It also helps if you have a director like academy award winner Martin Scorsese and acclaimed screenwriter John Logan that are both a big fan of the novel. This was the case for Brian Selznick’s novel, “The Invention of Hugo Cabret.” Although he played no formal role in the production of the film, he still believes the film version, “Hugo” was faithful to novel and entertaining.

Scorsese made sure that the entire film crew read the book and had it accessible on set at all times. It goes to show that a director who loves original material can help maintain the heart of a novel when it makes its way to the big screen.
In the end it is all about preserving the soul of a novel while making sure it is compelling and entertaining to watch in theater. The goals of both a novel and film are the same, to awe and inspire.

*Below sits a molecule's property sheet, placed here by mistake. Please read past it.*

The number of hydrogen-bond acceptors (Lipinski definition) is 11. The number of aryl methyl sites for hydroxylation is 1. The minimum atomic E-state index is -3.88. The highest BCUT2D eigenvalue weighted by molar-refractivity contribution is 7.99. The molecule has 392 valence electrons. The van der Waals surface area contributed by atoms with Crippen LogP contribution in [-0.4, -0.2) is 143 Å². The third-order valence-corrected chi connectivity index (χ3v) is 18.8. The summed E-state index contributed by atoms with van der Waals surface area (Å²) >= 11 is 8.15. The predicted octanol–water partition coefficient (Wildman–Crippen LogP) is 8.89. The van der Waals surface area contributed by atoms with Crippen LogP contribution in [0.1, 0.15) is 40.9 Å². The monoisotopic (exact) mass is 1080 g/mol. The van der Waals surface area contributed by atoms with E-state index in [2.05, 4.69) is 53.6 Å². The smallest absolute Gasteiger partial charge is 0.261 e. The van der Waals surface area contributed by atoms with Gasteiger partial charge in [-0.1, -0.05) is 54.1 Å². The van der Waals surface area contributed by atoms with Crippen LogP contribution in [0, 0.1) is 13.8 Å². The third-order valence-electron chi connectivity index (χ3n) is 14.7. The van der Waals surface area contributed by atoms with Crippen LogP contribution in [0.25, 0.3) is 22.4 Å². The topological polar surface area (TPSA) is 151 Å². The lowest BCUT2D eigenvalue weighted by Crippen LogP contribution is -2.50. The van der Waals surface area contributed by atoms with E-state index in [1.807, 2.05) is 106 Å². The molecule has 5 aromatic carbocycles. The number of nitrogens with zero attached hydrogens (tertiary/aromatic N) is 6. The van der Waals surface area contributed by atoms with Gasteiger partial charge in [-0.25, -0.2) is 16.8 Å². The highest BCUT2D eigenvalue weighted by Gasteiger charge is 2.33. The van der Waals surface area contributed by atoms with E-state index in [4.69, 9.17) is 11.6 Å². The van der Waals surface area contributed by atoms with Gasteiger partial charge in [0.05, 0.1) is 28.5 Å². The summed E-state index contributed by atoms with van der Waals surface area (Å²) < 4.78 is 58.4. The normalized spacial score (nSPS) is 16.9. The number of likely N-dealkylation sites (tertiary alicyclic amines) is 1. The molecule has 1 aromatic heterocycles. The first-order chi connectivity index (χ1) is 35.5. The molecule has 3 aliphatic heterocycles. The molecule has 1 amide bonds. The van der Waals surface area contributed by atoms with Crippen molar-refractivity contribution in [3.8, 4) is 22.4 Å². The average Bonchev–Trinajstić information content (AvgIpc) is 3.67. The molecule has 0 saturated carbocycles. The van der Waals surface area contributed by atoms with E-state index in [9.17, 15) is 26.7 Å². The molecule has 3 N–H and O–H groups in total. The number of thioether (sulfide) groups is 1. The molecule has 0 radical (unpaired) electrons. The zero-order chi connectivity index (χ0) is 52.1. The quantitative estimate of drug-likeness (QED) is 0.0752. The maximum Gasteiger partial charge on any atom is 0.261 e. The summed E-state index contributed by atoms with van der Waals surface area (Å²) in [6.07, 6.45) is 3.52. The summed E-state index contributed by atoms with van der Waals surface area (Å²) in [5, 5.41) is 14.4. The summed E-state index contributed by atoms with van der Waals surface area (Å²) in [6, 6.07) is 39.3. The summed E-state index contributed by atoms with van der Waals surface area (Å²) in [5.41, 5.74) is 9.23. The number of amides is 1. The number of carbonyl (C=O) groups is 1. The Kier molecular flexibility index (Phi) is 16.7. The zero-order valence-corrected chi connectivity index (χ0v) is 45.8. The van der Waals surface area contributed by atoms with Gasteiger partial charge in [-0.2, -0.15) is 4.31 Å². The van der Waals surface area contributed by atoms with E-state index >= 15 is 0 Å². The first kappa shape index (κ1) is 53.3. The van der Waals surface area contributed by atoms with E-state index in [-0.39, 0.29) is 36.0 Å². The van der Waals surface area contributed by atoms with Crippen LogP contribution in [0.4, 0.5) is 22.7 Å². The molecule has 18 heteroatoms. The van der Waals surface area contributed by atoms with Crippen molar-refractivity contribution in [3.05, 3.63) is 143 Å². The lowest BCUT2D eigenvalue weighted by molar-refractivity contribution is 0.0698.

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Fantasy’s Finest: Robert Asprin’s Myth Adventures

Published on July 6, 2009 by in Books, Fantasy


This is the first in a series of posts that celebrate my favorite fantasy, whether it be books, movies, comics, or cartoons. I’m starting out with one of my favorite series. Packed with humor and overflowing with creativity, Robert Asprin’s Myth series has always been the sincerest of pleasures to read.

The first book, Another Fine Myth, begins with apprentice magician Skeeve struggling to perform even the most simple of magic. It’s no wonder considering that Skeeve would rather be a thief. His master decides to summon a demon to scare some respect into him, but during the ritual is attacked by an assassin. Master and assassin manage to kill each other, leaving Skeeve alone with the summoned demon.

Aahz, as we learn the demon is called, is simply a magician from another dimension. Having lost his own magical skills, Aahz takes Skeeve under his wing, teaching him magic and more often the fine art of the con. Over the course of the series they visit different worlds, hopping from dimension to dimension and getting into trouble while trying to make a profit at the same time.